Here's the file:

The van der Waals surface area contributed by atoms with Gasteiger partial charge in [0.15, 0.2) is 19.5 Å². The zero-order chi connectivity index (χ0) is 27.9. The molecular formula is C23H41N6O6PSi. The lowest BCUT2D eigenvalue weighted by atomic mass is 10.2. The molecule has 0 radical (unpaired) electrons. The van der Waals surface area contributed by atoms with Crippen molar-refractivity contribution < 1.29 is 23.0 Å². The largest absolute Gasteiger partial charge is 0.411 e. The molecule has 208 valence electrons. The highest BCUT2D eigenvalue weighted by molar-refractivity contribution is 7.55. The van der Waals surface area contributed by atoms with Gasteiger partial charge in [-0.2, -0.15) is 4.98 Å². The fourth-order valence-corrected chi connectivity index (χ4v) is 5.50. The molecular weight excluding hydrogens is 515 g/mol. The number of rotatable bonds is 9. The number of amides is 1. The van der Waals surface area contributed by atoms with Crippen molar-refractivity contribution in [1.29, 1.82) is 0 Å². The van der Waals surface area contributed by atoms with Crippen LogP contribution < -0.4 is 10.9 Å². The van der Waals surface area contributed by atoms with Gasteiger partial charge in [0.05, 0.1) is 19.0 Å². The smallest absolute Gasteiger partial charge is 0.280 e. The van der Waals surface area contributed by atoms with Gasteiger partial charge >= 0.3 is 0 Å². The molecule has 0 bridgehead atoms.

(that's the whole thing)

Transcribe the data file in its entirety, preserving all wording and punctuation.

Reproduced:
The van der Waals surface area contributed by atoms with Gasteiger partial charge in [0.15, 0.2) is 19.5 Å². The zero-order chi connectivity index (χ0) is 27.9. The molecular formula is C23H41N6O6PSi. The lowest BCUT2D eigenvalue weighted by atomic mass is 10.2. The molecule has 0 radical (unpaired) electrons. The van der Waals surface area contributed by atoms with Crippen molar-refractivity contribution < 1.29 is 23.0 Å². The largest absolute Gasteiger partial charge is 0.411 e. The molecule has 208 valence electrons. The highest BCUT2D eigenvalue weighted by molar-refractivity contribution is 7.55. The van der Waals surface area contributed by atoms with Gasteiger partial charge in [-0.2, -0.15) is 4.98 Å². The fourth-order valence-corrected chi connectivity index (χ4v) is 5.50. The molecular weight excluding hydrogens is 515 g/mol. The number of rotatable bonds is 9. The number of amides is 1. The van der Waals surface area contributed by atoms with Crippen molar-refractivity contribution in [1.29, 1.82) is 0 Å². The van der Waals surface area contributed by atoms with Crippen LogP contribution < -0.4 is 10.9 Å². The van der Waals surface area contributed by atoms with Gasteiger partial charge in [0.05, 0.1) is 19.0 Å². The smallest absolute Gasteiger partial charge is 0.280 e. The van der Waals surface area contributed by atoms with Gasteiger partial charge >= 0.3 is 0 Å². The molecule has 0 bridgehead atoms.